Another major content leak shows cut content from Pokémon Diamond and Pearl that would have included multiple other gender variants for other Pokémon that didn’t make the final games.
This is a very interesting development because the fourth generation of Pokémon really pushed the idea of gender differences between certain species, but the actual number of those variations didn’t seem to match the level of commitment to the concept. So these cuts would make it seem more plausible that the idea was going to be expanded upon more, but it fell apart late in development and was scrapped bar the limited number we did get.
Well-known cut and lost Pokémon researcher Dr. Lava compiled a list of all of the since-deleted leaks that show off all of the form differences, including some that are more drastic than the ones we actually got.
Almost all of the changes relate to the ears or horns of each species, differing greatly between the Male and Female variants and showing just how big the feature was going to be. Namely, both the Pikachu and Wobuffett sprites look way different from the ones we actually got in the final games and still see in Sword and Shield.
Instead of just the tail going from the original shape to that of a heart, the cut Pikachu sprite also had the electric mouse with its ears completely flat. Likewise, Wobuffett only kept the lipstick like markings that the female form has around its lips, but the alternate image shows a much longer extension on the back of its head that resembles long hair.
Pokémon like Charizard, Arcanine, and Umbreon also have alternates that were not included in the game at all.
Charizard’s female form would lose the second horn on its head, becoming a mono-horned dragon. Arcananine would have had a less wild mane for the female species that would tame some of the spikey nature the fur on its neck and tail usually has.
Umbreon seems to be one of several Pokémon that would have received shorter ears for the female variant, which doesn’t seem to alter the overall appearance that much. Plusle, Raichu, and Psyduck all received similar changes that barely alter their appearances.
According to Dr. Lava, there is a very high probability that these leaks are legit, not only because of how accurate some of these sprites are to others we have already seen, but also because making sprites this detailed would take hundreds of hours.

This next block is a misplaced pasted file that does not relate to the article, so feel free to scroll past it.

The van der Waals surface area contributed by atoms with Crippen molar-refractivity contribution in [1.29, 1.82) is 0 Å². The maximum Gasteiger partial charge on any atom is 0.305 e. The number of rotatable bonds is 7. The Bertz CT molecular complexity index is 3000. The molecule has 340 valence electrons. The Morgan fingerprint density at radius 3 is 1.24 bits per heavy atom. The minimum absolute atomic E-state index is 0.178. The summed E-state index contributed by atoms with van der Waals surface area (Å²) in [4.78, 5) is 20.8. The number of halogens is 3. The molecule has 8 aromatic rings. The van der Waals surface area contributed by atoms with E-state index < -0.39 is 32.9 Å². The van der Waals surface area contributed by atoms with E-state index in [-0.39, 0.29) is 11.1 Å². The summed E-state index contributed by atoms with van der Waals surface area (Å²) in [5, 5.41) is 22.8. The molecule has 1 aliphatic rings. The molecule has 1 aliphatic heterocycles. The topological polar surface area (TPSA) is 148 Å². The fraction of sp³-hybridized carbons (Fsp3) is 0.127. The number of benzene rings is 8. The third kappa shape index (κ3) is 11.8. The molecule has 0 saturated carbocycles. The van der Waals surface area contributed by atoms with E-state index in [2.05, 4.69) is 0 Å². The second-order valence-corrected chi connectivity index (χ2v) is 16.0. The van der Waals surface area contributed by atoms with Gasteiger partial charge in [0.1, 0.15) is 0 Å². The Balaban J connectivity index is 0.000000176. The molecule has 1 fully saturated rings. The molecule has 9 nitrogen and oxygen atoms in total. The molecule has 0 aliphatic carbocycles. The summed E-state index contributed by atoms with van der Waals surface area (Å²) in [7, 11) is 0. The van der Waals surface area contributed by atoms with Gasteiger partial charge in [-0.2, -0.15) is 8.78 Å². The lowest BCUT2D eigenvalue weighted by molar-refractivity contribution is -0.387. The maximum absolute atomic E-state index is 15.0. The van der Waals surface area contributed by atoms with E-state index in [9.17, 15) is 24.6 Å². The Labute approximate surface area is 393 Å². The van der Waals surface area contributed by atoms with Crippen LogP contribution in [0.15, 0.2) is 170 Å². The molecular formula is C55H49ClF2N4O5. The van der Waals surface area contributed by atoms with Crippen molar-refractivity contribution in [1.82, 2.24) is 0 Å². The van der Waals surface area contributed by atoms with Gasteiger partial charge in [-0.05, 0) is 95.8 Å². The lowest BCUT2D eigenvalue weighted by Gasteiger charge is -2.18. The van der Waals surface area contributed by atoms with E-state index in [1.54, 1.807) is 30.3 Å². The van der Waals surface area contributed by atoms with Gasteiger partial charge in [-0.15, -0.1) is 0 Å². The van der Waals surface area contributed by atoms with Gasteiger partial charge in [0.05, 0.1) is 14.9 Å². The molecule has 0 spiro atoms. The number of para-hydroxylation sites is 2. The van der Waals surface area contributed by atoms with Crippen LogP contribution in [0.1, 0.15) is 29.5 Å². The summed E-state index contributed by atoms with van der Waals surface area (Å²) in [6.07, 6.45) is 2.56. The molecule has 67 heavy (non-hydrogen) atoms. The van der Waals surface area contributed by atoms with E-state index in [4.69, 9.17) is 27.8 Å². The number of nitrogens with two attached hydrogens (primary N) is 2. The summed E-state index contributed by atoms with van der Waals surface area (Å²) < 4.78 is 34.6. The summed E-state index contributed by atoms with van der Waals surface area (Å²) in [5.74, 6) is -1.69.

“Everyone was looking through old Diamond & Pearl pre-release screenshots, as well as unused sprites found in Gen 4’s internal data,” Dr. Lava said. “The leaked sprites seemed to jive with all known material. If the leak is bogus, and someone made these sprites as a hoax, it must have taken them hundreds of hours, and they must have gone to great effort to make sure their fake sprites matched all the Gen 4 beta sprites currently known.”
You can also see a previously discovered female variant of Mudkip that has a shorter head fin, which is found in the game’s data within the leaks. This matches up with some of the beta information and a lot of the cut forms, so the leak’s legitimacy is pretty high.
Overall, it isn’t a surprise that the gender variations were scaled back so heavily for Diamond and Pearl.
Game Freak would have had to have a team separately develop each different form, get the design approved, and then also make partially animated sprites for each of the 400 plus Pokémon that are capable of having genders in the game. There likely wouldn’t have been any increase in sales just because of the gender variants, and as Dr. Lava points out, it would also make it seem like every Pokémon up to that point was male in the games and anime.
There are currently just over 100 Pokémon with gender variations in the series, with the most recent addition being Indeedee in Sword and Shield.
This isn’t as big as discovering all of the lost Pokémon from the gen one and two games that have been leaked over the last few years but is still a really cool find that adds some depth to a seemingly trivial component of Diamond and Pearl that was still included and continues to stick around.